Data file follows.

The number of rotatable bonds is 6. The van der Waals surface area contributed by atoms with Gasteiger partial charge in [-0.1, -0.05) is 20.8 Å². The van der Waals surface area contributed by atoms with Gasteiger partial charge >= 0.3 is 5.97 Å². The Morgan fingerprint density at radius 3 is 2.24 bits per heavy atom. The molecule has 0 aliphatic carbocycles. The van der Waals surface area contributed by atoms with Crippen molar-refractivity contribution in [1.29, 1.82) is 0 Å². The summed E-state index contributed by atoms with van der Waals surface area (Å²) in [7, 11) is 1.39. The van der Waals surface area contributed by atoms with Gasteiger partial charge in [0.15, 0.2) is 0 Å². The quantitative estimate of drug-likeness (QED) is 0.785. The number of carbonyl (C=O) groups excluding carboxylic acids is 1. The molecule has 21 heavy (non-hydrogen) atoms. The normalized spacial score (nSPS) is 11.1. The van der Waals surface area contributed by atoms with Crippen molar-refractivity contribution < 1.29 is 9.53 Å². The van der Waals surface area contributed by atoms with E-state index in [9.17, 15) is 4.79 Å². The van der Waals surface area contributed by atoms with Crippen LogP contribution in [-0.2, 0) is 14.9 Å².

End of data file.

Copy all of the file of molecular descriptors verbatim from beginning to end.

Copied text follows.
The number of rotatable bonds is 6. The van der Waals surface area contributed by atoms with Gasteiger partial charge in [-0.1, -0.05) is 20.8 Å². The van der Waals surface area contributed by atoms with Gasteiger partial charge >= 0.3 is 5.97 Å². The Morgan fingerprint density at radius 3 is 2.24 bits per heavy atom. The molecule has 0 aliphatic carbocycles. The van der Waals surface area contributed by atoms with Crippen molar-refractivity contribution in [1.29, 1.82) is 0 Å². The summed E-state index contributed by atoms with van der Waals surface area (Å²) in [7, 11) is 1.39. The van der Waals surface area contributed by atoms with Gasteiger partial charge in [0.15, 0.2) is 0 Å². The quantitative estimate of drug-likeness (QED) is 0.785. The number of carbonyl (C=O) groups excluding carboxylic acids is 1. The molecule has 21 heavy (non-hydrogen) atoms. The normalized spacial score (nSPS) is 11.1. The van der Waals surface area contributed by atoms with Crippen molar-refractivity contribution < 1.29 is 9.53 Å². The van der Waals surface area contributed by atoms with E-state index in [9.17, 15) is 4.79 Å². The van der Waals surface area contributed by atoms with Crippen LogP contribution in [-0.2, 0) is 14.9 Å².